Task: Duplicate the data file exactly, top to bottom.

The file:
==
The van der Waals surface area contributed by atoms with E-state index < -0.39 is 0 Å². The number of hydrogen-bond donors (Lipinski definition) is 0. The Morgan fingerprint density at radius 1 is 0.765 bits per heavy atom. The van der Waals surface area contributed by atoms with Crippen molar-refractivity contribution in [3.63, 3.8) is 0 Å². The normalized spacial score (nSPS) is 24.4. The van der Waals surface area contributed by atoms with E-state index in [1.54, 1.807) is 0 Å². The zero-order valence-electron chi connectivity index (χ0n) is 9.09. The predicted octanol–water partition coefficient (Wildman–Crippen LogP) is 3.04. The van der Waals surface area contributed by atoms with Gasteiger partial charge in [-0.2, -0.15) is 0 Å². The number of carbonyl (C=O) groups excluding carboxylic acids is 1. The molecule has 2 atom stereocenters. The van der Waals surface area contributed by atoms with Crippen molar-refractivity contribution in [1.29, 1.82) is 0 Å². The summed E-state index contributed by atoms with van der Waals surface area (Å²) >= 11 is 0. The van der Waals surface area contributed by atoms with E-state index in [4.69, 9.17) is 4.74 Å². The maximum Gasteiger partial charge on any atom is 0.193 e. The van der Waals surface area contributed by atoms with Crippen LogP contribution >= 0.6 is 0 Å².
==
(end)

The van der Waals surface area contributed by atoms with E-state index < -0.39 is 0 Å². The number of hydrogen-bond donors (Lipinski definition) is 0. The Morgan fingerprint density at radius 1 is 0.765 bits per heavy atom. The van der Waals surface area contributed by atoms with Crippen molar-refractivity contribution in [3.63, 3.8) is 0 Å². The normalized spacial score (nSPS) is 24.4. The van der Waals surface area contributed by atoms with E-state index in [1.54, 1.807) is 0 Å². The zero-order valence-electron chi connectivity index (χ0n) is 9.09. The predicted octanol–water partition coefficient (Wildman–Crippen LogP) is 3.04. The van der Waals surface area contributed by atoms with Gasteiger partial charge in [-0.2, -0.15) is 0 Å². The number of carbonyl (C=O) groups excluding carboxylic acids is 1. The molecule has 2 atom stereocenters. The van der Waals surface area contributed by atoms with Crippen molar-refractivity contribution in [1.29, 1.82) is 0 Å². The summed E-state index contributed by atoms with van der Waals surface area (Å²) >= 11 is 0. The van der Waals surface area contributed by atoms with E-state index in [4.69, 9.17) is 4.74 Å². The maximum Gasteiger partial charge on any atom is 0.193 e. The van der Waals surface area contributed by atoms with Crippen LogP contribution >= 0.6 is 0 Å².